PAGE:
The M. Night Shyamalan produced Servant debuted with the launch of Apple+ TV back in November 2019, during a time when it seemed we were living in a different world. The premise — at least the one advertised in the promos for Servant — was about a mother, Dorothy (Lauren Ambrose), whose infant child, Jericho, died. She was so consumed by grief and denial that she replaced the baby with a doll on the advice of a therapist, and she hired a nanny, Leanne (Nell Tiger Free ), to take care of him. Dorothy’s husband, Sean (Toby Kebbell), and brother, Julian (Rupert Grint), helped Dorothy maintain the lie because they knew that if she acknowledged the death of the baby, it would likely result in a psychic break.
Much of the first season was a meditation on grief, one that was sometimes bleak, sometimes serio-comic, and occasionally downright disturbing. The series has been written, directed, and created by Tony Basgallop, but the M. Night Shyamalan twist really came in the second episode, when the nanny, Leanne, replaced by doll baby with a real baby — origins unknown — and everyone just went along with the ruse. The rest of the season mostly rode out that twist to see where it would take them, and where it took them was a somewhat different show.
Season two is much less about the grief Dorothy is experiencing, or the strain the charade is putting on her and Sean’s marriage, and more about the nanny, Leanne, where she came from, and what she did with the baby, Jericho. I don’t want to say that it was a better or worse show, just a different one. It often feels like Tony Basgallop is making it up as he goes along, which isn’t necessarily a bad thing when he takes the show to essentially where the story was organically heading. There wasn’t much steam left in the season one arc, and its conclusion (where did Jericho come from; Dorothy realizing the truth) is probably being held until the end of the series, so Basgallop shifted focus to the nanny. By the end of season two, he’d widened the universe even further to include an entire cult.
Season two begins with the search for Jericho, which leads to an abduction of Leanne, who ends up essentially living as a hostage in the attic. Dorothy refuses to release Leanne until she tells them where Jericho is, but Leanne is something of a partially willing abductee, especially as members from the cult she belonged to — The Church of the Lesser Saints — are trying to pull her back in. Uncle George makes a run at returning her to the fold, but fails (and is run over and perhaps killed), and in the finale, they bring out the big guns: A character named Aunt Josephine (Barbara Sukowa).
Aunt Josephine comes with a Betamax videotape that looks like something the Dharma Initiative put together (and for those who doubt the dark comedy coursing beneath the series, one need look no further than this videotape, as well as Lauren Ambrose’s Mommy Dearest-like performance). The tape outlines how to essentially treat cult members who have strayed, like Leanne, so that they can be reunited with God, by blinding them, cutting them open to release their soul to Heaven, and then throwing their body in a burning pyre. It’s filmed like a ’70s workplace training video and it is hilarious.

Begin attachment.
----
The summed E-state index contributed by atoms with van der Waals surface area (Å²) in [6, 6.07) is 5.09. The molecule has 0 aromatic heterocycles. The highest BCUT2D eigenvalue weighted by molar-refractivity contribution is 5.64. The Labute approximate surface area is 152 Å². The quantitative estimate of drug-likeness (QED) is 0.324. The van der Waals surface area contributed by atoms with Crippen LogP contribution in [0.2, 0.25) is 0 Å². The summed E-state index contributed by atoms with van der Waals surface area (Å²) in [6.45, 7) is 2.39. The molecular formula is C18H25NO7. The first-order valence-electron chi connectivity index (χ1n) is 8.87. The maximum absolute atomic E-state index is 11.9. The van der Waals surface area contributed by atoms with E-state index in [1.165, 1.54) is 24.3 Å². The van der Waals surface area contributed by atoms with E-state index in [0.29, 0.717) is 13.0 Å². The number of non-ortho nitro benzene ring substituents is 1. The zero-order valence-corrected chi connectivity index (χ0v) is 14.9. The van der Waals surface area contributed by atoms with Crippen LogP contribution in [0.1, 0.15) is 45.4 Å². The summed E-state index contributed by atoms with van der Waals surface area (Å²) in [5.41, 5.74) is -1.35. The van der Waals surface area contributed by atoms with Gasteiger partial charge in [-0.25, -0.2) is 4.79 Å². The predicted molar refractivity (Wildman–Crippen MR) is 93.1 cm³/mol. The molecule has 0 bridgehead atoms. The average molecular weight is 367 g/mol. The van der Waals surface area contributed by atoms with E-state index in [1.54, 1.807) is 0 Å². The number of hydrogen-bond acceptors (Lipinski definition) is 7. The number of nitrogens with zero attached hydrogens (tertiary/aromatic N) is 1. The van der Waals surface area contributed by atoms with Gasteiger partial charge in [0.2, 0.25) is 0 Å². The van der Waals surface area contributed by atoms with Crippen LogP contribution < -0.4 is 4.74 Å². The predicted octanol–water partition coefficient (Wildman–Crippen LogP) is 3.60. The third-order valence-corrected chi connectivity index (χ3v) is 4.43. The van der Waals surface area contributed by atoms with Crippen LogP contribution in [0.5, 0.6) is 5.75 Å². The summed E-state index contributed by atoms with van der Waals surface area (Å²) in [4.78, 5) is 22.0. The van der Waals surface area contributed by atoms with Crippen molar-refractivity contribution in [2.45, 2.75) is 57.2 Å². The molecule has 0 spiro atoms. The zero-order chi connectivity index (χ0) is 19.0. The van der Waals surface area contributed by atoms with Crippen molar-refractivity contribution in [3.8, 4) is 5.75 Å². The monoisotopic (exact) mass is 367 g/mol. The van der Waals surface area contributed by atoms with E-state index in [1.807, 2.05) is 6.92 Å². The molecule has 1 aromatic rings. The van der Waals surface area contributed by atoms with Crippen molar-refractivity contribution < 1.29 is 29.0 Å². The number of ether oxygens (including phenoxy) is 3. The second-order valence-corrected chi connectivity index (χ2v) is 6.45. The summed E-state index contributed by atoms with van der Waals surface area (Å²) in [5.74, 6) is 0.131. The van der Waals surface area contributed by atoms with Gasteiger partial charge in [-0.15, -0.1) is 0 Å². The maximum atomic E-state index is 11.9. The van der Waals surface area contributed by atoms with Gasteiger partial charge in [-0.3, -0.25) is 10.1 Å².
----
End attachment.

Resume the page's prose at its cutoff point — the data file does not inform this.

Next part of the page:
Aunt Josephine then attempts to execute those steps upon Leanne, but Leanne is spared a grisly death by Dorothy, who knocks out Josephine, protecting Leanne like the mother Leanne has been searching for all along. When Josephine wakes up, however, Leanne finishes the job, and then retrieves Jericho. From where? We have no idea. But Leanne seems eager to return Jericho to Dorothy and Sean and resume her duties as a nanny. Perhaps a little too eager, because the season two finale ends with her talking to her wall ominously. It’s also revealed that the burnt corpse of Aunt Josephine (probably) is behind the wall, and that Leanne performed the cult ritual on her. Leanne then warns of a coming war between her and the Church of Lesser Saints, and there is some (very strong) suggestion — as there has been all season — that Leanne has evil powers, powers that might have allowed her to resurrect Jericho from the dead.
Those same powers may have been what made her so attractive to the Church of the Lesser Saints, and why they were so adamant about “reuniting her with God.” While the third season is likely to pit Leanne against the cult, I would be concerned, as well, about Dorothy and Sean finding themselves on the other side of those powers should they not fully embrace her not just as a nanny but as a full-fledged family member.
Ultimately, season two pivoted in a direction I didn’t love — away from grief toward cults and the supernatural — but it’s clearly a pivot that some very much appreciated.
You’re always so supportive @stephenking. Means more than you know. Can’t wait for you to see the finale of season 2… I also just wrapped directing the first episode of season 3! Trying to keep up with your pace! https://t.co/y0G40DWMsJ— M. Night Shyamalan (@MNightShyamalan) March 16, 2021
Header Image Source: Apple TV+